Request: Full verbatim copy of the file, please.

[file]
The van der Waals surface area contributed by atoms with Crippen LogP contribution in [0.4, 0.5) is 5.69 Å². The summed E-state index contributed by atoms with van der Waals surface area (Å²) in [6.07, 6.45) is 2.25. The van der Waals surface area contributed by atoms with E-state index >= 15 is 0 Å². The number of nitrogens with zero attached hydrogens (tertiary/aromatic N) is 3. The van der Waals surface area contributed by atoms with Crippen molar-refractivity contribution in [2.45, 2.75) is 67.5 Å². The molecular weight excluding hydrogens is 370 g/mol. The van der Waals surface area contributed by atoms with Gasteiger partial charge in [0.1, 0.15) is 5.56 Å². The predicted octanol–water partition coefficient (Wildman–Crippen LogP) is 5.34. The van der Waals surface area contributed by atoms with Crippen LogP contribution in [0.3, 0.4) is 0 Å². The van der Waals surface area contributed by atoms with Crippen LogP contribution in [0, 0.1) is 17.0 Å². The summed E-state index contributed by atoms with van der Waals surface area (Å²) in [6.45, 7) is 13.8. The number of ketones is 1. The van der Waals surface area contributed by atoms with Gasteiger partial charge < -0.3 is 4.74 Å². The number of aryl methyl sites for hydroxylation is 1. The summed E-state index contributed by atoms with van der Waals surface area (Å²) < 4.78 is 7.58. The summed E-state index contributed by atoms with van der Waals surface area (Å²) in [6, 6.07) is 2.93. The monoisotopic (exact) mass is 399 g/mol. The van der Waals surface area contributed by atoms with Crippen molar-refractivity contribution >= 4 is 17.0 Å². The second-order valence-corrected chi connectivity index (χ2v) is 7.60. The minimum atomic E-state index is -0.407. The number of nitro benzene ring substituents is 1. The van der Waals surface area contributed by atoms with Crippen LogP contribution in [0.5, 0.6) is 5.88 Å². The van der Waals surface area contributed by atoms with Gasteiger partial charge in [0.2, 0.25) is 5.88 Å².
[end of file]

The van der Waals surface area contributed by atoms with Crippen LogP contribution in [0.4, 0.5) is 5.69 Å². The summed E-state index contributed by atoms with van der Waals surface area (Å²) in [6.07, 6.45) is 2.25. The van der Waals surface area contributed by atoms with E-state index >= 15 is 0 Å². The number of nitrogens with zero attached hydrogens (tertiary/aromatic N) is 3. The van der Waals surface area contributed by atoms with Crippen molar-refractivity contribution in [2.45, 2.75) is 67.5 Å². The molecular weight excluding hydrogens is 370 g/mol. The van der Waals surface area contributed by atoms with Gasteiger partial charge in [0.1, 0.15) is 5.56 Å². The predicted octanol–water partition coefficient (Wildman–Crippen LogP) is 5.34. The van der Waals surface area contributed by atoms with Crippen LogP contribution in [0.3, 0.4) is 0 Å². The van der Waals surface area contributed by atoms with Crippen LogP contribution in [0, 0.1) is 17.0 Å². The summed E-state index contributed by atoms with van der Waals surface area (Å²) in [6.45, 7) is 13.8. The number of ketones is 1. The van der Waals surface area contributed by atoms with Gasteiger partial charge < -0.3 is 4.74 Å². The number of aryl methyl sites for hydroxylation is 1. The summed E-state index contributed by atoms with van der Waals surface area (Å²) < 4.78 is 7.58. The summed E-state index contributed by atoms with van der Waals surface area (Å²) in [6, 6.07) is 2.93. The monoisotopic (exact) mass is 399 g/mol. The van der Waals surface area contributed by atoms with Crippen molar-refractivity contribution >= 4 is 17.0 Å². The second-order valence-corrected chi connectivity index (χ2v) is 7.60. The minimum atomic E-state index is -0.407. The number of nitro benzene ring substituents is 1. The van der Waals surface area contributed by atoms with Crippen LogP contribution in [0.5, 0.6) is 5.88 Å². The van der Waals surface area contributed by atoms with Gasteiger partial charge in [0.2, 0.25) is 5.88 Å².